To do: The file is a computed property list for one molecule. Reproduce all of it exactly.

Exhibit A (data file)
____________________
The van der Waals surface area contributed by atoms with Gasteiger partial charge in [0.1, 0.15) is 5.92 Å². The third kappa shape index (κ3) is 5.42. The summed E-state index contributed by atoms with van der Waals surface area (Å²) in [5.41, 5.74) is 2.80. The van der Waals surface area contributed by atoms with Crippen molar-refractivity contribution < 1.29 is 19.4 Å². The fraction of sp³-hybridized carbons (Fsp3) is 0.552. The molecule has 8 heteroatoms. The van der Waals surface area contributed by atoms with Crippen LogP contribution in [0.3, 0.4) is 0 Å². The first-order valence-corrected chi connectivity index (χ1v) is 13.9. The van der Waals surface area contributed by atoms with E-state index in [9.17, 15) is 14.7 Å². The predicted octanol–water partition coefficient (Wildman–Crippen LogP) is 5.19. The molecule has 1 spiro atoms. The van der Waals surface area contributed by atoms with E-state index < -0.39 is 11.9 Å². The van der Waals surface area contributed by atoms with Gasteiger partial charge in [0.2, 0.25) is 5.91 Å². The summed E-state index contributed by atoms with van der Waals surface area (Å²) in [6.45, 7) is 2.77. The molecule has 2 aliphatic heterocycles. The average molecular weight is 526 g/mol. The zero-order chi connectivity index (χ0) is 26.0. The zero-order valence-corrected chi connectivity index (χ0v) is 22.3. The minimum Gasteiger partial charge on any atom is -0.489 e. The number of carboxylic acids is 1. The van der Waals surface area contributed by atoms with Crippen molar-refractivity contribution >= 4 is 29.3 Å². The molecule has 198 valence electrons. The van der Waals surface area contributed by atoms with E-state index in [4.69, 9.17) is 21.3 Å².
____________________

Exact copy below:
The van der Waals surface area contributed by atoms with Gasteiger partial charge in [0.1, 0.15) is 5.92 Å². The third kappa shape index (κ3) is 5.42. The summed E-state index contributed by atoms with van der Waals surface area (Å²) in [5.41, 5.74) is 2.80. The van der Waals surface area contributed by atoms with Crippen molar-refractivity contribution < 1.29 is 19.4 Å². The fraction of sp³-hybridized carbons (Fsp3) is 0.552. The molecule has 8 heteroatoms. The van der Waals surface area contributed by atoms with Crippen LogP contribution in [0.3, 0.4) is 0 Å². The first-order valence-corrected chi connectivity index (χ1v) is 13.9. The van der Waals surface area contributed by atoms with E-state index in [9.17, 15) is 14.7 Å². The predicted octanol–water partition coefficient (Wildman–Crippen LogP) is 5.19. The molecule has 1 spiro atoms. The van der Waals surface area contributed by atoms with E-state index < -0.39 is 11.9 Å². The van der Waals surface area contributed by atoms with Gasteiger partial charge in [0.2, 0.25) is 5.91 Å². The summed E-state index contributed by atoms with van der Waals surface area (Å²) in [6.45, 7) is 2.77. The molecule has 2 aliphatic heterocycles. The average molecular weight is 526 g/mol. The zero-order chi connectivity index (χ0) is 26.0. The zero-order valence-corrected chi connectivity index (χ0v) is 22.3. The minimum Gasteiger partial charge on any atom is -0.489 e. The number of carboxylic acids is 1. The van der Waals surface area contributed by atoms with Crippen molar-refractivity contribution >= 4 is 29.3 Å². The molecule has 198 valence electrons. The van der Waals surface area contributed by atoms with E-state index in [4.69, 9.17) is 21.3 Å².